• Victoria McCuen

Preparing for a Hurricane

Every year between June 1st and November 30th, coastal residents wait in anticipation to see what hurricane season has in store for them. The temperamental storms can either grace cities with a tranquil shower or whip shore lines with mass destruction. But we never know which group we’ll be in until it is usually late in the game. They really enjoy keeping us on our toes.

If you happen to be a Florida native, you are probably well versed in the necessary preparations for hurricane weather. They wind up in the cone of uncertainty almost every Atlantic storm. However, those of us located just a little more north, who don’t always lie in the path of a hurricane, may not be as aware of what to do.

Protect your home with this general compilation of hurricane preparation tips.

1. Secure loose outdoor items or bring them indoors

Bring as much as you can inside. Your patio furniture, decor, grills, etc. Even the light items that you don’t think can cause damage. Don’t underestimate the power of hurricane winds. Even a plastic straw can pierce a concrete pole with enough velocity. For items that cannot fit or be brought in, like boats, kayaks, etc. Be sure to tightly secure and fasten them to sturdy structures or store them at a local unit.

2. Clear loose limbs and debris

Trees are pretty durable and sturdy when thriving but they are still no match for a hurricane. Mitigate damage by cutting limbs that hang too close to your home, removing any fallen limbs, and maybe even clearing dying or diseased trees from your property. Understand that you may not touch any tree that is not on your property line without a license or permit. If you believe an overhanging tree could damage your property but it resides outside your property line you can negotiate with the resident on whose property it is on or contact your city government for those on public property lines.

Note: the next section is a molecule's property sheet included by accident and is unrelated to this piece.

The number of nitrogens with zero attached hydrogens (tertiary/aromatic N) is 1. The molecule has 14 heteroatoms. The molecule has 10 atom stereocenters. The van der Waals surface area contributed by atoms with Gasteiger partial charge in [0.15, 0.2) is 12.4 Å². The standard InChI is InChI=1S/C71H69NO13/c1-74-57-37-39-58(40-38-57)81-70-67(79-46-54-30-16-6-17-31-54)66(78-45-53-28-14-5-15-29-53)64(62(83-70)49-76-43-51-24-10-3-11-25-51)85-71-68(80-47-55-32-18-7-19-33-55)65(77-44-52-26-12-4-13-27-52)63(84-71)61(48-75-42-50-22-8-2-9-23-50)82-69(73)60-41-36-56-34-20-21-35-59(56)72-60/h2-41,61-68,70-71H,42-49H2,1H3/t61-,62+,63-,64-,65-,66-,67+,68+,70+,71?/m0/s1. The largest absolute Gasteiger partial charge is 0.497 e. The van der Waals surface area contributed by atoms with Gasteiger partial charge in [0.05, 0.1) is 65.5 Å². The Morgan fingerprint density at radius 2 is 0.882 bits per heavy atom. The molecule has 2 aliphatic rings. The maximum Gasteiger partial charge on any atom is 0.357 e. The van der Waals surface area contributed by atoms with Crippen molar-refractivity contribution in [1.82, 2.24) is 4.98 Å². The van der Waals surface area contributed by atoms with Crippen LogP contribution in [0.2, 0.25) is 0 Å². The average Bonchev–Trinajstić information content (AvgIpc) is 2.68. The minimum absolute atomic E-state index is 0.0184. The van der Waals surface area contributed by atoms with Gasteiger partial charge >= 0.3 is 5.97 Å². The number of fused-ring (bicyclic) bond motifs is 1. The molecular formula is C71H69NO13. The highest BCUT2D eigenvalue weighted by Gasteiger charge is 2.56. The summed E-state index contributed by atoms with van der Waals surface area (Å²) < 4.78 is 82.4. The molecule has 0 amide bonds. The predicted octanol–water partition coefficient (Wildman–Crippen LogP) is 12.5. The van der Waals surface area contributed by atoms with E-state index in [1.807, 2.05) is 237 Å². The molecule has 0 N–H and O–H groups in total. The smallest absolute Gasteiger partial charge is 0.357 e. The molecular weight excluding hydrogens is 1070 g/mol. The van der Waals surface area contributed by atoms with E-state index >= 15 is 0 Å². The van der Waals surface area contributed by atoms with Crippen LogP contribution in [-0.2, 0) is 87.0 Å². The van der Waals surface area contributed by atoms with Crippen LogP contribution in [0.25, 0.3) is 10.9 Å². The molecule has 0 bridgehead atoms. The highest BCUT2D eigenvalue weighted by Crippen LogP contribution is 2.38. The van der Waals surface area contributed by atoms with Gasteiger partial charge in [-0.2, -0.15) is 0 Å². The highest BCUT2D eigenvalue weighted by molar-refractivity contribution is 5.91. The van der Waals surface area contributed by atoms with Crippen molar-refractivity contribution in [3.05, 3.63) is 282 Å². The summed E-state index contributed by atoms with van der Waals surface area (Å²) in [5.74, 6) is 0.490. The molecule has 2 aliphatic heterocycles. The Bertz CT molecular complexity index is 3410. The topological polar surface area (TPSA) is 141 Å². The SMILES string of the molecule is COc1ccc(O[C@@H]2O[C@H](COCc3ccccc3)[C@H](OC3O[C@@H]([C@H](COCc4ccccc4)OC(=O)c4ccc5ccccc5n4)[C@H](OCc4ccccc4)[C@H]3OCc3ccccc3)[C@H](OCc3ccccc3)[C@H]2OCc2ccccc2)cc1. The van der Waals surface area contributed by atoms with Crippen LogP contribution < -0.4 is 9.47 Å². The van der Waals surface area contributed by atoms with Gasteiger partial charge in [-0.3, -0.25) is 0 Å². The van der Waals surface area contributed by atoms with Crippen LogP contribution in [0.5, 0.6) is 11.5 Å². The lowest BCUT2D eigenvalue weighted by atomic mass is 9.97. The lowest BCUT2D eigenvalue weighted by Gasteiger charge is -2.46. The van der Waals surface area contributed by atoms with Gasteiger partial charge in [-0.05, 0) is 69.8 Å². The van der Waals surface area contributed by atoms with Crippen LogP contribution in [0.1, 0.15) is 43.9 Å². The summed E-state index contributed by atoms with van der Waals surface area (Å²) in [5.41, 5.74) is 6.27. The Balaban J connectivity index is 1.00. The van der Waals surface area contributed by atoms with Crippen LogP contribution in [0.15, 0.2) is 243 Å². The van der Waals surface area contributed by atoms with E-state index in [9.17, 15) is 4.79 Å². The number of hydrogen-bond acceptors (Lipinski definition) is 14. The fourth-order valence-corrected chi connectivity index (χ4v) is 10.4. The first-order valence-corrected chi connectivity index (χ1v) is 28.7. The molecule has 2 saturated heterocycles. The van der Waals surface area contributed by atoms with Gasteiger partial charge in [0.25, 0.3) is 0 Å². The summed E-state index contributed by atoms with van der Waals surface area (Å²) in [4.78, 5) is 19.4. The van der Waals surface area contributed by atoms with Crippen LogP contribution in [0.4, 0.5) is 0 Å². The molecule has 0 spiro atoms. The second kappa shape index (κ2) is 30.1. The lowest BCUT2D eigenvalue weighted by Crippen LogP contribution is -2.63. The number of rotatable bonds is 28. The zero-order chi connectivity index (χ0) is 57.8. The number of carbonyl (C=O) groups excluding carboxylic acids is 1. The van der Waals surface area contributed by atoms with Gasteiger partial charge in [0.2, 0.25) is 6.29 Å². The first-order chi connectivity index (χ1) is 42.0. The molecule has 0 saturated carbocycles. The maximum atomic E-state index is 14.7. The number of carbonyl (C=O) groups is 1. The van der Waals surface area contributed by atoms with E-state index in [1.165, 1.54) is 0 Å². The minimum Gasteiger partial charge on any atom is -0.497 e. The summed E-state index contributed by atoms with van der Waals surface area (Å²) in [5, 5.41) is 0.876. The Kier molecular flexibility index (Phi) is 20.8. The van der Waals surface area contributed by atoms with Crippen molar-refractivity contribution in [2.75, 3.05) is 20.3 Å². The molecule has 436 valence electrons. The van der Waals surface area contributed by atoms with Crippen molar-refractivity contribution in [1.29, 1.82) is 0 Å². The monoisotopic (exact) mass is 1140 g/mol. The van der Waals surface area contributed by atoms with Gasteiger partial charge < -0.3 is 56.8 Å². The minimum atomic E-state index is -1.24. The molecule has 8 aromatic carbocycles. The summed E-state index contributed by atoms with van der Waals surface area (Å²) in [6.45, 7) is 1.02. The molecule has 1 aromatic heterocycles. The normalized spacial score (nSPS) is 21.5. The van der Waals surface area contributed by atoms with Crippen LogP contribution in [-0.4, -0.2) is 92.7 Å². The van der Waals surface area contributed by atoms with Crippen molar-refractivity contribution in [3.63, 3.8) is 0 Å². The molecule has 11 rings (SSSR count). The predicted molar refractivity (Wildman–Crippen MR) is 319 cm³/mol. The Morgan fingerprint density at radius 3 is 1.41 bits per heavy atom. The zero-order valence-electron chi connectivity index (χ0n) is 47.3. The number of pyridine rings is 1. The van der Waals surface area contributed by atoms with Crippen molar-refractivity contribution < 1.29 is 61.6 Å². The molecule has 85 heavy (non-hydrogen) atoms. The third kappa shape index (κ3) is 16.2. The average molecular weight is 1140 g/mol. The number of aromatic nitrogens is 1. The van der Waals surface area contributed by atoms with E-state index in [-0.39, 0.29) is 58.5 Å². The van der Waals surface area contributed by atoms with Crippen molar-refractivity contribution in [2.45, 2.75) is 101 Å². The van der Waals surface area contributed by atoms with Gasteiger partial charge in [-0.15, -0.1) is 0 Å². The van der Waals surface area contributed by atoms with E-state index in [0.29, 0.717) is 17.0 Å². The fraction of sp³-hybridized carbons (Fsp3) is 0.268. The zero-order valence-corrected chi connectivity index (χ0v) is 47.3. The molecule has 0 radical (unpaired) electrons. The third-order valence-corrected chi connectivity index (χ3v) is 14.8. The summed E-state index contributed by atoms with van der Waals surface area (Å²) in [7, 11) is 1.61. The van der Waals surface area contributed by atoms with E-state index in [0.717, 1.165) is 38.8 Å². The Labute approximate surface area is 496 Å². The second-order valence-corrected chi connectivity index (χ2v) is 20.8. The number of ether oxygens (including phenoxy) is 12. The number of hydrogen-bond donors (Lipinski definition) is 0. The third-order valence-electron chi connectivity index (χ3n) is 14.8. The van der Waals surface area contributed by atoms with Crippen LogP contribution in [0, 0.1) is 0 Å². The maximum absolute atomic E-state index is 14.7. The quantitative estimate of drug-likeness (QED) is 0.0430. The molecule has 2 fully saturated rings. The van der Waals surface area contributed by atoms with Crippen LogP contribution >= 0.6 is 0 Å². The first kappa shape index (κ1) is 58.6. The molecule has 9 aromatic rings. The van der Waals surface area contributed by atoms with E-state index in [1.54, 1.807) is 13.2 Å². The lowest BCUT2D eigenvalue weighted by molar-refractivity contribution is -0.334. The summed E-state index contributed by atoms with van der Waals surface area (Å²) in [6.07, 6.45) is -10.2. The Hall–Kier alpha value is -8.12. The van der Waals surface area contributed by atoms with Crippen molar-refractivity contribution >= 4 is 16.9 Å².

*Check your city’s Tree Ordinance to ensure lawful actions are being done

3. Check seals on windows and doors

While an average rainy day may not give you any trouble with poor stripped windows and doors, a few days of non stop rain and lots of it could leave serious damage. Protect your home from water damage by caulking your windows and weather stripping your doors (this could also help keep your energy bill lower). If you do not have hurricane shutters or storm windows be sure to board up windows and glass doors with plywood. You can fasten them with screws or tension clips on the outside of your home. For all other entry doors, place sandbags against the base of the door in a line from one side of the door frame to the other. Stacking rows will provide further protection. Three rows of sandbags will protect you from about a foot of water.

4. Reinforce garage door

This is one of the most important steps to protect your home according to the Federal Emergency Management Agency. Once a garage door is blown out it creates a vacuum and the full power of the hurricane pushes at your home. This is the most common cause of a roof being suctioned off of a house in a hurricane.

If your garage door is on its last leg, replace it. You can even purchase a hurricane resistant garage door. If it is still in decent shape, be sure to secure it against positive and negative pressure. You can either purchase a metal reinforcement kit or place wood 2x4s horizontally and/or vertically along interior of your garage door.

5. Ensure roof is sealed and up-to-date

Inspect your roof for vulnerable spots. Get on the roof and check for missing, curled or loose shingles. Then go into your attic and inspect for any light coming through from the roof. Be sure to nail shingles that need addressed and apply construction or roofing cement to places that had holes or seemed to show light. It is also a good idea to apply construction cement to each side of rafters/trusses where they connect to roof deck. For extra security you can call your local roofing company to inspect and take care of necessary repairs. They can even fasten your roof to the walls of your home with metal straps. In fact, some builders are required to do this in locations prone to storm damage. Check and see if your home has this feature.

6. Stock up on emergency supplies

Do not wait until the last minute to run to the store! It isn’t unusual for local businesses to run out of your basic emergency supplies by the time you are in the path of a hurricane. Plan to stock up enough supplies for a minimum of 3 days.